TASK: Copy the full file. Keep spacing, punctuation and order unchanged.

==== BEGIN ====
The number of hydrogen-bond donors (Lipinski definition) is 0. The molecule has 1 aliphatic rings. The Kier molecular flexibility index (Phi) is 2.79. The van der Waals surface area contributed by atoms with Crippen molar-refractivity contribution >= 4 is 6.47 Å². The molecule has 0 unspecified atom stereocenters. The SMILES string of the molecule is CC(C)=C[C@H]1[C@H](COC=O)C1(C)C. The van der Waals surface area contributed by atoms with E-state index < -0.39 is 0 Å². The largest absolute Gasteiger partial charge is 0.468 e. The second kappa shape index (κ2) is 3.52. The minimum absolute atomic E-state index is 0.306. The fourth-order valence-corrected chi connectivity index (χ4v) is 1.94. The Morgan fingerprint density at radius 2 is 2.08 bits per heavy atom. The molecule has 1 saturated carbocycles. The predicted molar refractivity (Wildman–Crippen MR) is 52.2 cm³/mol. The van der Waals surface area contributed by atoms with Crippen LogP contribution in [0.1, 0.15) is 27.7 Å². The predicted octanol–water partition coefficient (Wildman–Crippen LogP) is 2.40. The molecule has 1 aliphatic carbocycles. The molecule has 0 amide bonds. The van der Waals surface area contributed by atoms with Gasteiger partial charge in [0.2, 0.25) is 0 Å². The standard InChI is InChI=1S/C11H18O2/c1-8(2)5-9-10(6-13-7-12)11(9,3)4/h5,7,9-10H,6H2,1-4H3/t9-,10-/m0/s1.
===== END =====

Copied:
The number of hydrogen-bond donors (Lipinski definition) is 0. The molecule has 1 aliphatic rings. The Kier molecular flexibility index (Phi) is 2.79. The van der Waals surface area contributed by atoms with Crippen molar-refractivity contribution >= 4 is 6.47 Å². The molecule has 0 unspecified atom stereocenters. The SMILES string of the molecule is CC(C)=C[C@H]1[C@H](COC=O)C1(C)C. The van der Waals surface area contributed by atoms with E-state index < -0.39 is 0 Å². The largest absolute Gasteiger partial charge is 0.468 e. The second kappa shape index (κ2) is 3.52. The minimum absolute atomic E-state index is 0.306. The fourth-order valence-corrected chi connectivity index (χ4v) is 1.94. The Morgan fingerprint density at radius 2 is 2.08 bits per heavy atom. The molecule has 1 saturated carbocycles. The predicted molar refractivity (Wildman–Crippen MR) is 52.2 cm³/mol. The van der Waals surface area contributed by atoms with Crippen LogP contribution in [0.1, 0.15) is 27.7 Å². The predicted octanol–water partition coefficient (Wildman–Crippen LogP) is 2.40. The molecule has 1 aliphatic carbocycles. The molecule has 0 amide bonds. The van der Waals surface area contributed by atoms with Gasteiger partial charge in [0.2, 0.25) is 0 Å². The standard InChI is InChI=1S/C11H18O2/c1-8(2)5-9-10(6-13-7-12)11(9,3)4/h5,7,9-10H,6H2,1-4H3/t9-,10-/m0/s1.